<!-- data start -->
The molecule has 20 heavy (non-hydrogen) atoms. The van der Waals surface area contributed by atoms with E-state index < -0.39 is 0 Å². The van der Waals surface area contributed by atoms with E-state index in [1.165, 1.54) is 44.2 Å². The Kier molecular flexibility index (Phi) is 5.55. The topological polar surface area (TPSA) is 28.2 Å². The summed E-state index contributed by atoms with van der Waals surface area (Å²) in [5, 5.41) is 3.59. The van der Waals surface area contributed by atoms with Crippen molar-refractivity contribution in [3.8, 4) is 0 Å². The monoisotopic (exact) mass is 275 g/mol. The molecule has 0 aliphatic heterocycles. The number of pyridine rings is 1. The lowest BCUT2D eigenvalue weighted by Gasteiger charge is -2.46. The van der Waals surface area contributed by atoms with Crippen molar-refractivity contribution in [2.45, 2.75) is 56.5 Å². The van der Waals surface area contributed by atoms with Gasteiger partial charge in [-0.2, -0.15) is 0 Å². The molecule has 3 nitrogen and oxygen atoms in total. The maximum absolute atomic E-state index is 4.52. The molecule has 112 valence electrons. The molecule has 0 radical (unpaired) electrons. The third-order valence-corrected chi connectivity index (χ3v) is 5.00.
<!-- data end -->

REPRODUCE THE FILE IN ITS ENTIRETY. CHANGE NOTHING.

The molecule has 20 heavy (non-hydrogen) atoms. The van der Waals surface area contributed by atoms with E-state index < -0.39 is 0 Å². The van der Waals surface area contributed by atoms with E-state index in [1.165, 1.54) is 44.2 Å². The Kier molecular flexibility index (Phi) is 5.55. The topological polar surface area (TPSA) is 28.2 Å². The summed E-state index contributed by atoms with van der Waals surface area (Å²) in [5, 5.41) is 3.59. The van der Waals surface area contributed by atoms with Crippen molar-refractivity contribution in [3.8, 4) is 0 Å². The monoisotopic (exact) mass is 275 g/mol. The molecule has 0 aliphatic heterocycles. The number of pyridine rings is 1. The lowest BCUT2D eigenvalue weighted by Gasteiger charge is -2.46. The van der Waals surface area contributed by atoms with Crippen molar-refractivity contribution in [2.45, 2.75) is 56.5 Å². The van der Waals surface area contributed by atoms with Gasteiger partial charge in [-0.2, -0.15) is 0 Å². The molecule has 3 nitrogen and oxygen atoms in total. The maximum absolute atomic E-state index is 4.52. The molecule has 112 valence electrons. The molecule has 0 radical (unpaired) electrons. The third-order valence-corrected chi connectivity index (χ3v) is 5.00.